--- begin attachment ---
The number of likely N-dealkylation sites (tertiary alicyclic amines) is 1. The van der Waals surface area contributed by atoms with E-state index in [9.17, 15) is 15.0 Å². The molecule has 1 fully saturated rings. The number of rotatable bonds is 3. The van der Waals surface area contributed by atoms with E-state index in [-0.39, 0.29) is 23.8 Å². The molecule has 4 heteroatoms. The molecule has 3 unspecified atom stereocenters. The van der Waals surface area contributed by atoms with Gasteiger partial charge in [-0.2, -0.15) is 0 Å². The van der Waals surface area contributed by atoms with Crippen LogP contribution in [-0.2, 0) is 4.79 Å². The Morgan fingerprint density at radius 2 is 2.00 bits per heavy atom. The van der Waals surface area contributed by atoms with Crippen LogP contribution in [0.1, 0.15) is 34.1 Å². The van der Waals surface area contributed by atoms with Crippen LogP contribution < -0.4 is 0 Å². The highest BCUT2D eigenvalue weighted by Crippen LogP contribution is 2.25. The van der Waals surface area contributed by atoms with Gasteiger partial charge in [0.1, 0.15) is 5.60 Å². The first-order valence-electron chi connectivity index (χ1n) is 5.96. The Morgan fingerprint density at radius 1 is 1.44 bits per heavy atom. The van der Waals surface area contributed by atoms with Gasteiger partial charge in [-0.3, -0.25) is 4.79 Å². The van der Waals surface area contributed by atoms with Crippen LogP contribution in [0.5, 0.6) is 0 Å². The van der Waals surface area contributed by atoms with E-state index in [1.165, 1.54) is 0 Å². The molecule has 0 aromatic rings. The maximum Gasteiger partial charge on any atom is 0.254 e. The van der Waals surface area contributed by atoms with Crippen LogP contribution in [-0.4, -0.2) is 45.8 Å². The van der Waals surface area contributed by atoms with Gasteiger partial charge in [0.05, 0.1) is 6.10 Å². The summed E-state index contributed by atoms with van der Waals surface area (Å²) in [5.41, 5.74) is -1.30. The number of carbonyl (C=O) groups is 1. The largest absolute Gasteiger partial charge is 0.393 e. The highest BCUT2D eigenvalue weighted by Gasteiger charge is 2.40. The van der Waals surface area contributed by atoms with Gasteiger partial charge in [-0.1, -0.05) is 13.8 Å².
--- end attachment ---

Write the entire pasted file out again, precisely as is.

The number of likely N-dealkylation sites (tertiary alicyclic amines) is 1. The van der Waals surface area contributed by atoms with E-state index in [9.17, 15) is 15.0 Å². The molecule has 1 fully saturated rings. The number of rotatable bonds is 3. The van der Waals surface area contributed by atoms with E-state index in [-0.39, 0.29) is 23.8 Å². The molecule has 4 heteroatoms. The molecule has 3 unspecified atom stereocenters. The van der Waals surface area contributed by atoms with Gasteiger partial charge in [-0.2, -0.15) is 0 Å². The van der Waals surface area contributed by atoms with Crippen LogP contribution in [-0.2, 0) is 4.79 Å². The Morgan fingerprint density at radius 2 is 2.00 bits per heavy atom. The van der Waals surface area contributed by atoms with Crippen LogP contribution in [0.1, 0.15) is 34.1 Å². The van der Waals surface area contributed by atoms with Crippen LogP contribution < -0.4 is 0 Å². The highest BCUT2D eigenvalue weighted by Crippen LogP contribution is 2.25. The van der Waals surface area contributed by atoms with Gasteiger partial charge in [0.1, 0.15) is 5.60 Å². The first-order valence-electron chi connectivity index (χ1n) is 5.96. The Morgan fingerprint density at radius 1 is 1.44 bits per heavy atom. The van der Waals surface area contributed by atoms with Gasteiger partial charge in [-0.3, -0.25) is 4.79 Å². The van der Waals surface area contributed by atoms with Crippen LogP contribution in [0.5, 0.6) is 0 Å². The van der Waals surface area contributed by atoms with E-state index in [1.165, 1.54) is 0 Å². The molecule has 0 aromatic rings. The maximum Gasteiger partial charge on any atom is 0.254 e. The van der Waals surface area contributed by atoms with Crippen LogP contribution in [-0.4, -0.2) is 45.8 Å². The van der Waals surface area contributed by atoms with Gasteiger partial charge in [0.05, 0.1) is 6.10 Å². The summed E-state index contributed by atoms with van der Waals surface area (Å²) in [5.41, 5.74) is -1.30. The number of carbonyl (C=O) groups is 1. The largest absolute Gasteiger partial charge is 0.393 e. The highest BCUT2D eigenvalue weighted by Gasteiger charge is 2.40. The van der Waals surface area contributed by atoms with Gasteiger partial charge in [-0.1, -0.05) is 13.8 Å².